• 27-year-old plumbing apprentice Justine Clements at work.
    27-year-old plumbing apprentice Justine Clements at work. Austal/NSC

For one apprentice, changing career pathways from hairdressing to naval shipbuilding has been easy sailing.

While the working days of a shipyard can be a bit of stretch at 10 hours, it’s only for four days a week and the payoff includes a three day weekend - every week. Working in the Perth shipyards of leading Australian naval shipbuilder Austal, 27-year-old plumbing apprentice Justine Clements wouldn’t have it any other way.

 “As a hairdresser I worked six days a week, including every Saturday morning,’’ she said.

“The work was very repetitive and not very challenging and there wasn’t a lot of scope for career advancement.

“Now, working for Austal I get a three day weekend, I am always challenged with my work, I learn something new every week and I can see an exciting career in naval shipbuilding with lots of different pathways ahead of me.’’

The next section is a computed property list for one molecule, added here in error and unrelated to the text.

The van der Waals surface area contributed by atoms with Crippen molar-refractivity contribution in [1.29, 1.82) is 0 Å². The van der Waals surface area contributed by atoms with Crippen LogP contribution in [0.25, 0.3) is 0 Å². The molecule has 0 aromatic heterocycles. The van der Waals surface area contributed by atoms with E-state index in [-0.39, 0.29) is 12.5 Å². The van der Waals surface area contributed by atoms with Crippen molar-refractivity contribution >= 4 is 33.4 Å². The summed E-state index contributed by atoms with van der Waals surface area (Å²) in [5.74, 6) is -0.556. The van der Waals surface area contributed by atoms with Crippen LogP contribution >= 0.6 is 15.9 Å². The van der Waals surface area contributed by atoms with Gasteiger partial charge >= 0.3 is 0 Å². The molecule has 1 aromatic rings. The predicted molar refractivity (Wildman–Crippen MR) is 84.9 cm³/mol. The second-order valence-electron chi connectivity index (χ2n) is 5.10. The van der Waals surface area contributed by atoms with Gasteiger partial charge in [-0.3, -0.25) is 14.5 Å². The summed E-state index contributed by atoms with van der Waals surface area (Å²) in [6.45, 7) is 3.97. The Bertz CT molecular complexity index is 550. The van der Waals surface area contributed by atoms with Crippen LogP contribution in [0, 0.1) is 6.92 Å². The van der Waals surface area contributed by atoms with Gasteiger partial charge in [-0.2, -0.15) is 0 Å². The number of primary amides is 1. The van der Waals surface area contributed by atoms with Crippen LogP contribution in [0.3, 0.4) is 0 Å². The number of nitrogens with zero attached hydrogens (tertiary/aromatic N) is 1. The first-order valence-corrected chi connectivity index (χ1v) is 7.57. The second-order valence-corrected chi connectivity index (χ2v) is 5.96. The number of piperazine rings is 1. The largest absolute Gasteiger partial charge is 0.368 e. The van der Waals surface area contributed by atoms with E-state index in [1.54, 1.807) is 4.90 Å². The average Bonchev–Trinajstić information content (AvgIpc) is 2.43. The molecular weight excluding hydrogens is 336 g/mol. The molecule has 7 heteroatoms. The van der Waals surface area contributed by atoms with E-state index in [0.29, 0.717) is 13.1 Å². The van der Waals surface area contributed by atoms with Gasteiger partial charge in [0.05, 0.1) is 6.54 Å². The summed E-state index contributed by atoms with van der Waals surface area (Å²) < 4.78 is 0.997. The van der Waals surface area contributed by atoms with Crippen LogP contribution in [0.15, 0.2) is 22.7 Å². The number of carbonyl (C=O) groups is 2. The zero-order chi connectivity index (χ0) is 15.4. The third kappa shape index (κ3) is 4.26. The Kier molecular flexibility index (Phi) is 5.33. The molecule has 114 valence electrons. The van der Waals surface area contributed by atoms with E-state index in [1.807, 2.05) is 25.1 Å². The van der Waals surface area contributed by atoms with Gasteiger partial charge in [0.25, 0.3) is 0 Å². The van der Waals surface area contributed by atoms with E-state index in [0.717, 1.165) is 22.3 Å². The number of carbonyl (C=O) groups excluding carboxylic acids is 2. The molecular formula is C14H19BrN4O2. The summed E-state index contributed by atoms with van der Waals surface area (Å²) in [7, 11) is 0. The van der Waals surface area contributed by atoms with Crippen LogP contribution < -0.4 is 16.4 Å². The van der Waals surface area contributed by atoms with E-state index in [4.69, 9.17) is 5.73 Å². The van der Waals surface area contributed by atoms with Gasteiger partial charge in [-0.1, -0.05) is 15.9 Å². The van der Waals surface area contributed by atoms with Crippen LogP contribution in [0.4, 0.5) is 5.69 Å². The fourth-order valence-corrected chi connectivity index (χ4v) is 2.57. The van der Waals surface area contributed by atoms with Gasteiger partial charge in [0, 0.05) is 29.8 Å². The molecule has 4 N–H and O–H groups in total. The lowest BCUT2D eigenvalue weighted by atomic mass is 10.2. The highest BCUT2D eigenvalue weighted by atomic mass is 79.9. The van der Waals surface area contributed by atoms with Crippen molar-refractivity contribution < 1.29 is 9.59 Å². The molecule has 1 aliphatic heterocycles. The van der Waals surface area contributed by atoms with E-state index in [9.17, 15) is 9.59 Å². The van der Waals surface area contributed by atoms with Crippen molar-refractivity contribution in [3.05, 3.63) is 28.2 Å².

Austal is currently building a host of commercial vessels as well as 21 Guardian class patrol boats for the RAN as part of the government’s $90 billion continuous Naval Shipbuilding Enterprise.

When Justine decided to change career paths, she wanted to be involved in something specialised and ‘outside of the norm’.  Her new career path began after seeing an advertisement for a shipbuilding plumbing apprenticeship on the internet.

She applied, got a face-to-face interview with Austal, and won the job. At the Skills West Conference in Perth in August she won the gold medal in the WorldSkills Competition for plumbing.

“There’s so many jobs coming online for young people and apprentices in naval shipbuilding,’’ she said.

“I’ve recommended my friends to sign up with the Naval Shipbuilding College’s Workforce Register because it’s still something not many people know about yet.’’

Next year she is hopeful that she will be working on the Guardian class patrol boats.

“Austal are completely supportive of me exploring roles within naval shipbuilding, from learning a new trade to stepping up to become a supervisor,’’ Justine said.

“It’s a really rewarding career and I can see myself staying in this industry for a very long time.’’

Clements’ decision comes as the Naval Shipbuilding College and Weld Australia announced an agreement to work together in developing a national shipbuilding welding education and training competency framework. The agreement is part of an effort to address a nationwide shortage of certified welders.

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